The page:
Green Bay Packers tight end Brandon Bostick grabs a pass during training camp practice on Aug. 6 at Ray Nitschke Field. / H. Marc Larson/Press-Gazette Media
In the one year Brandon Bostick has spent on the Green Bay Packers’ roster, the college Division II receiver-turned-tight end has tried to take a little something from each of his teammates in the room.
He patterns himself after Jermichael Finley in route-running and receiving, follows the lead of D.J. Williams, Andrew Quarless and Matthew Mulligan in blocking, and knows that nobody does it better than Ryan Taylor on special teams.
In his second camp with the Packers, Bostick understands his role as a 6-foot-4, 260-pound blank sheet of paper with boundless athleticism and an insatiable desire to soak up any information tossed his way.
It’s why he split his offseason working out with Williams on the University of Arkansas campus and then living in Minneapolis for a month with Finley while the two took part in Larry Fitzgerald’s ProCamp after the Packers’ offseason program wrapped.
Three weeks into training camp, the time and energy he’s invested has built equity. Physically, he’s a different player than he was a year ago, but the subtle changes in his game are what his teammates are noticing the most.
Some of those alterations were on display in the Packers’ 19-7 win over St. Louis on Saturday when Bostick caught three passes for 29 yards. A year ago, he caught three passes for 28 yards in the entire preseason.
“Honestly, I can tell the difference from last year and the improvement to his game this year,” said second-year receiver Jarrett Boykin, Bostick’s roommate in Green Bay. “I said he kind of looked like J-Mike (Finley) out there when he was catching all those passes against the Rams. He laughed when I told him that.”
It’s all been by design for Bostick, who went largely unnoticed by most scouts until former Packers personnel man John Dorsey took a liking to him after he attended the team’s rookie orientation on tryout.
The Packers didn’t bite at first, but signed him later that month. He never cracked the 53-man roster, but spent the entire season learning his new position on the practice squad and adjusting to an increased level of play.
Unlike at Newberry College in South Carolina, where he dominated with his size and had enough athleticism to dabble on the basketball team, he had to learn new ways to beat defenders to make plays in the NFL.
On more than one occasion, Bostick and Williams talked about the importance of being well-rounded at the position rather than focusing on specifics like route-running. After the season, the two trained together at Williams’ alma mater, Arkansas, to fine-tune their blocking technique and weight train.
After returning for the Packers’ offseason program, Bostick took Finley up on an open invitation to train with him in Minnesota in the month leading up to the preseason, working out at 8 a.m. each day before lifting at 4 p.m.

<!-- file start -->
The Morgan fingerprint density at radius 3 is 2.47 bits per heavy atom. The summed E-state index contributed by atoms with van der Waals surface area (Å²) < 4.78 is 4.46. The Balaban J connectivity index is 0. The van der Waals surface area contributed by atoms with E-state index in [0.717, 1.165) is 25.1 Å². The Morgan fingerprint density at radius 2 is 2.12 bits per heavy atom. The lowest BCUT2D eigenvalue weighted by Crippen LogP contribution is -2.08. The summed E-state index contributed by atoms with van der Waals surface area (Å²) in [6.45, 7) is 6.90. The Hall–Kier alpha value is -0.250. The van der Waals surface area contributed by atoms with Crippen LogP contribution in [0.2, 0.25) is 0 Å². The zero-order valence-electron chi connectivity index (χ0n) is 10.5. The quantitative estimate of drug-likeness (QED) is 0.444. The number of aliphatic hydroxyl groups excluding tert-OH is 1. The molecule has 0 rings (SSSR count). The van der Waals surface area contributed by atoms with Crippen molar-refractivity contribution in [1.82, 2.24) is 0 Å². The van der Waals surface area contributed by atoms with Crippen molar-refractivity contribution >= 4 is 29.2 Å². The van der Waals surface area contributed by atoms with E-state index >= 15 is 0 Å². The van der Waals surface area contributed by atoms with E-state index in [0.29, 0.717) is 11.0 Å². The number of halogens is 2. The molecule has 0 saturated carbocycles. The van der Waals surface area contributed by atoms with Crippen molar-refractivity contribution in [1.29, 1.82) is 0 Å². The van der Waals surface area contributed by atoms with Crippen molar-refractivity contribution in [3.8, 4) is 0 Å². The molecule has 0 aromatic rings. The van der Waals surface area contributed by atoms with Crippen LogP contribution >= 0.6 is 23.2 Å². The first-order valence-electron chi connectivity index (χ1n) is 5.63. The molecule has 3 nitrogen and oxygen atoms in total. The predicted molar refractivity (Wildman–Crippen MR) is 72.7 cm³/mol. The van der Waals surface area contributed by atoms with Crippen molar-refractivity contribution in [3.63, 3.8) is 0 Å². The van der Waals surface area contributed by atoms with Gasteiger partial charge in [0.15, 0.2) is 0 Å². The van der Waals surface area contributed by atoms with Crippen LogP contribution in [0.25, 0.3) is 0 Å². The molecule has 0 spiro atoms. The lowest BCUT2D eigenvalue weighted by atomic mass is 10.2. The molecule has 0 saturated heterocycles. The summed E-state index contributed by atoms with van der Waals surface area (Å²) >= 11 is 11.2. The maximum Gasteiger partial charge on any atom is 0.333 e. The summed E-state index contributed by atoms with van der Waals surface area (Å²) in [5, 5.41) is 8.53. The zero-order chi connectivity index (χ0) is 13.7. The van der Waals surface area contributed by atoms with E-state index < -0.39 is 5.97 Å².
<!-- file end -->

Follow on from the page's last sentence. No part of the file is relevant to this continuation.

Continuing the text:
During that time, Bostick looked to model his game after the play-making tight end, who also added 10 pounds and carries a similar build at 6-5.
“He’s a physical specimen at tight end. He’s a big guy, strong guy, fast guy — he can do it all and I think this year is going to be a big year for him,” said Bostick, who bumped from 250 to 260 this offseason. “When I was with Jermichael, we worked on route-running, blocking and getting stronger. I put all that stuff together and tried to be the best player I can be every time we go out there.”
This year, Williams already has noticed Bostick asking more questions in the meeting rooms and catching more balls in practice. Cosmetically, he traded in his nondescript No. 48 jersey for a number more befitting of an NFL tight end (86).
Bostick admittedly remains a work in progress as a blocker, but he’s added his name to this year’s 53-man roster conversation after making good on the extra work afforded to him by recent injuries to both Quarless (quad) and Taylor (knee).
Neither played Saturday, allowing Bostick to see 33 snaps against the Rams (up from 18 in the team’s first preseason game against Arizona) en route to making his biggest play in the second quarter when he hauled in a 13-yard pass from Graham Harrell on third-and-8 off a quick hitch in triple coverage in the middle of the field.
“He’s a guy who has a ton of athletic ability. Stuff you can’t teach,” said second-year quarterback B.J. Coleman, who spent last season on the practice squad with Bostick. “Now that he’s kind of put that philosophy and scheme with his ability, he’s really starting to show up. I’m impressed with Brandon and I think he would be the first one to tell you that he’s a completely different player from where he was last year to this year.”
The Packers have a stacked tight end group, an embarrassment of riches as position coach Jerry Fontenot often acknowledges when speaking of the seven-man room.
No two players are alike, making the team’s decisions at the position as difficult as ever with final cuts due in a little less than two weeks.
Bostick remains the most intriguing of all the candidates, given the league’s penchant to unearth athletic tight ends with unique playing backgrounds. If the Packers were to give up on his upside and ability now, it could come back to haunt them.
It also puts a player like Williams in the unique position of defending his roster spot against the very same player he helped develop. But the third-year tight end wouldn’t have it any other way.
“I think what it comes down to it is you need to be a good teammate. That’s the key part about it,” Williams said. “If it calls of me giving good advice and that guy getting the job over me, then he deserved it. If it’s vice versa, then I deserve it. At the same time at the end of the day, we’re all going to help each other and be happy for each other.”
— email@example.com and follow him on Twitter @WesHod.